Thursday, September 6, 2007

Privacy? What's That?

During the same trip where my cousins and I almost had a close encounter with a bear, a few other things happened that are worth telling. Bear with me. (Terrible, I know.)

FYI: My grandparents regularly called all the small children in our family "├ędes" (pronounced 'ay-desh'). It means "sweet" in Hungarian. You need to know this. There will be a quiz later.

My grandparents lived in an old farmhouse made of granite. What can I say? It was Ontario and the builders used the materials they had on hand. For the record a stone house is really cool and comfortable in the summer but in the winter, without a woodstove, you can forget about having running water in your pipes. The foundation and basement were stone too. In fact, the basement, with it's cold dark stone, cobwebs, bad lighting and sump pump hole was pretty much a horror filmmaker's dream. I'd love to go back there with a camera and make one of those low-budget, creepy "There's Something in the Basement" summer slasher flicks.

But that's not the best part. The only way to get to the basement was through the bathroom.

I'll give you a moment to wrap your head around that concept.

To get to the stairs leading to the basement, you had to go through the bathroom and walk past the sink and toilet. It was like having an awesome secret passage in the bathroom. Only it wasn't a secret and it was actually incredibly inconvenient.

It wouldn't have been so bad if my grandparents weren't European peasants with no concept of privacy. I'm not sure there even is a word in Hungarian for 'private'. If there is, no one in my family ever used it. Why would you want to be alone? Are you doing something you're not supposed to? Then why not do it with family around? Why be hiding? So you're naked in the tub? We changed your diaper when you were a baby, we've seen you naked, it's not that exciting. Privacy? What's that?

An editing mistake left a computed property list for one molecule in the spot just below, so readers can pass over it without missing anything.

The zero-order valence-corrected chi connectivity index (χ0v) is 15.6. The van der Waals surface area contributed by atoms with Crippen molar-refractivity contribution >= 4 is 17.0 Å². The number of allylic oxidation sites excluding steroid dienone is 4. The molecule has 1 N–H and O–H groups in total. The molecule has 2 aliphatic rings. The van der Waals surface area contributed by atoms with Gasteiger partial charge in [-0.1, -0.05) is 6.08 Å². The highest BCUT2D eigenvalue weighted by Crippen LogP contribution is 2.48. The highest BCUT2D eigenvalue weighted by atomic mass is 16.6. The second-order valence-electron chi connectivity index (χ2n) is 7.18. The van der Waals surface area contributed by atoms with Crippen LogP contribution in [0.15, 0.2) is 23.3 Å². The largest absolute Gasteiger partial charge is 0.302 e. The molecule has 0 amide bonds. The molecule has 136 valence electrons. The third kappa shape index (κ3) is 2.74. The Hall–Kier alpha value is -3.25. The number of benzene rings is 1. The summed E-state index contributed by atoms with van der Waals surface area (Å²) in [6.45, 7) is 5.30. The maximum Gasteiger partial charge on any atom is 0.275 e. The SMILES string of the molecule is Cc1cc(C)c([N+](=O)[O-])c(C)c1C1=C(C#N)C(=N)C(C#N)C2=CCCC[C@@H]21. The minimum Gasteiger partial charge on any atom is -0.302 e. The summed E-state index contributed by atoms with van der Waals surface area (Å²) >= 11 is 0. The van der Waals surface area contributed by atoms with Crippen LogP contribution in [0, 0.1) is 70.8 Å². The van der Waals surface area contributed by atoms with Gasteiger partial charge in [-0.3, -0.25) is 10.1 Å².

So one time, my cousin Leilani went to the bathroom. She's sitting on the can with her panties around her ankles (we know this because she told us, we weren't actually IN the room... ok we were right outside snickering and hooting) minding her own business. James and I were watching from the dining room in fascinated horror as Grandpa shuffled over to the bathroom door, opened it, and marched right in without hesitation. He shuffled towards the stairs while Leilani covered herself with her arms and tried desperately to pretend she wasn't there.

As Grandpa got to the top of the stairs to go down, he turned, looked directly at her and with a friendly wave said, "Hi ├ędes!" and then went downstairs.

After several minutes, Leilani came out of the bathroom. Her eyes were as big as dinner plates and her mouth was turned down in the most pathetic frown a little girl has ever worn. She hung her head.

Of course, we howled at her unmercifully.

After that, she always went out of her way to the upstairs bathroom. She figured Grandpa wouldn't go in there as often, since it only led to the attic.

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